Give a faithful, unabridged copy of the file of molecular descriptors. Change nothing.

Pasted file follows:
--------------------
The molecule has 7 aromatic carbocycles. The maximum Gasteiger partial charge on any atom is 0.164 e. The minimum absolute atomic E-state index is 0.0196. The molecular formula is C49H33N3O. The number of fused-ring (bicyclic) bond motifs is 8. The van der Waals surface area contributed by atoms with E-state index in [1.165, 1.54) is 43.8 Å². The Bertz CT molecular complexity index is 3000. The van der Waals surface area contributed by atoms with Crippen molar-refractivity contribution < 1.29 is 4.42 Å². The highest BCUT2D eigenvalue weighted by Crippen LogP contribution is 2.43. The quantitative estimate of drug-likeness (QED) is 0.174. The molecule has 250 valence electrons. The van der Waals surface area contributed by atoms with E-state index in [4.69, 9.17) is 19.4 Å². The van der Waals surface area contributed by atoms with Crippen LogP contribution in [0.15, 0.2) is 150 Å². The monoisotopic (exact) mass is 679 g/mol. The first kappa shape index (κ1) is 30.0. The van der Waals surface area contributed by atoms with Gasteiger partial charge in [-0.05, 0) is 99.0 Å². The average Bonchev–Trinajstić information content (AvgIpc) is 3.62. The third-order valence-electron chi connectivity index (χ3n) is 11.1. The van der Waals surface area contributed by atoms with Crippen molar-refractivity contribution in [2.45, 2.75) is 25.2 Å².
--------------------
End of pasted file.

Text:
The molecule has 7 aromatic carbocycles. The maximum Gasteiger partial charge on any atom is 0.164 e. The minimum absolute atomic E-state index is 0.0196. The molecular formula is C49H33N3O. The number of fused-ring (bicyclic) bond motifs is 8. The van der Waals surface area contributed by atoms with E-state index in [1.165, 1.54) is 43.8 Å². The Bertz CT molecular complexity index is 3000. The van der Waals surface area contributed by atoms with Crippen molar-refractivity contribution < 1.29 is 4.42 Å². The highest BCUT2D eigenvalue weighted by Crippen LogP contribution is 2.43. The quantitative estimate of drug-likeness (QED) is 0.174. The molecule has 250 valence electrons. The van der Waals surface area contributed by atoms with E-state index in [4.69, 9.17) is 19.4 Å². The van der Waals surface area contributed by atoms with Crippen LogP contribution in [0.15, 0.2) is 150 Å². The monoisotopic (exact) mass is 679 g/mol. The first kappa shape index (κ1) is 30.0. The van der Waals surface area contributed by atoms with Gasteiger partial charge in [-0.05, 0) is 99.0 Å². The average Bonchev–Trinajstić information content (AvgIpc) is 3.62. The third-order valence-electron chi connectivity index (χ3n) is 11.1. The van der Waals surface area contributed by atoms with Crippen molar-refractivity contribution in [2.45, 2.75) is 25.2 Å².